THEORY: voiceless laterals ( was: h huffnpuffery)
|From:||Raymond Brown <ray.brown@...>|
|Date:||Monday, February 7, 2000, 19:47|
At 7:14 pm +0100 7/2/00, BP Jonsson wrote:
>Those Tibetan "lh"s I've heard didn't differ appreciably from the Icelandic
>sound, and it is a fact that when I used voiceless lateral approximants in
>Icelandic words like "hleypa" Icelanders told me I was pronouncing the
>sound too weak. According to them it "came out as /h/". I think that sums
>up pretty well why phonemic voiceless laterals tend to be fricative. BTW
>the sound written "hr" in Tibetan is actually a voiceless retroflex
>sibilant, so /hl/ being fricative makes sense systemically.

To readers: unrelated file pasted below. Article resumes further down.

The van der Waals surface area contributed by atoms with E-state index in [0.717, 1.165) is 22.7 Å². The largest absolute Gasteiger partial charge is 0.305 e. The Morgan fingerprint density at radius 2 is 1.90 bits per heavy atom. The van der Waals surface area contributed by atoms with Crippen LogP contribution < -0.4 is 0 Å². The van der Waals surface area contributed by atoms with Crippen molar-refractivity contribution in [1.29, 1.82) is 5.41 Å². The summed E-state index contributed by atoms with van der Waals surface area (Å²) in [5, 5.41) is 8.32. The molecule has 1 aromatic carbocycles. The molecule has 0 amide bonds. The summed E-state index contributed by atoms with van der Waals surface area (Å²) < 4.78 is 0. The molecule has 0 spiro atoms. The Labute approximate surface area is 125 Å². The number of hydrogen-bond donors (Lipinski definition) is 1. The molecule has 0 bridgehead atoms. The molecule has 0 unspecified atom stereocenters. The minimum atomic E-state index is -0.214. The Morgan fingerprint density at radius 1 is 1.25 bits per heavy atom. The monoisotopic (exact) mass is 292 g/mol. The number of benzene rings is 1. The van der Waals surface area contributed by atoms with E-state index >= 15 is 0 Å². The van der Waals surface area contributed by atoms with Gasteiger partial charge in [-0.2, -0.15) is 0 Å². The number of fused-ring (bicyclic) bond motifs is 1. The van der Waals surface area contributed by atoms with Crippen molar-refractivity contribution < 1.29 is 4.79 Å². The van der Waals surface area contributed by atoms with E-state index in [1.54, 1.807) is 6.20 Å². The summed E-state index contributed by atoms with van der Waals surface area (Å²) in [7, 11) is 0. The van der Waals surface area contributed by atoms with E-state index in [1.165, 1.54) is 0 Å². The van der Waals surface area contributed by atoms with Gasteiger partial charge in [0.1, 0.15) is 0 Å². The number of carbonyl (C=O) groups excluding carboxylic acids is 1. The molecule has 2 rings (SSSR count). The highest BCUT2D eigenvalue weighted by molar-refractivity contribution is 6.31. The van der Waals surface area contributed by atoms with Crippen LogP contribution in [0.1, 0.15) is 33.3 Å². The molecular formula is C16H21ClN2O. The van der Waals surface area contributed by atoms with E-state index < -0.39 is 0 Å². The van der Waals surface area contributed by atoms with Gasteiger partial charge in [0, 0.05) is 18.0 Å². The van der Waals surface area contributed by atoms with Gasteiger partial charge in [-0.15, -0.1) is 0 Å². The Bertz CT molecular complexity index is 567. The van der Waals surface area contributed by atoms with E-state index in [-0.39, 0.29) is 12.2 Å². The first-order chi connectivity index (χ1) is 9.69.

I thought that was probably the case. So 'twould seem Tibetan 'lh',
Icelandic & Nguni 'hl' and Welsh 'll' are the same animal: a voiceless
I have a theory that while unvoiced lateral approximants can happily exist
as allophones of the voiced approximant, as in English, if they find
themselves achieving phonemic status they then become unstable and either
(a) simply get voiced and merge with [l] as, e.g. Old English 'hla:f' -->
'loaf', or (b) become fully fledged voiceless fricatives as in the
languages mentioned above.
A mind which thinks at its own expense
will always interfere with language.
[J.G. Hamann 1760]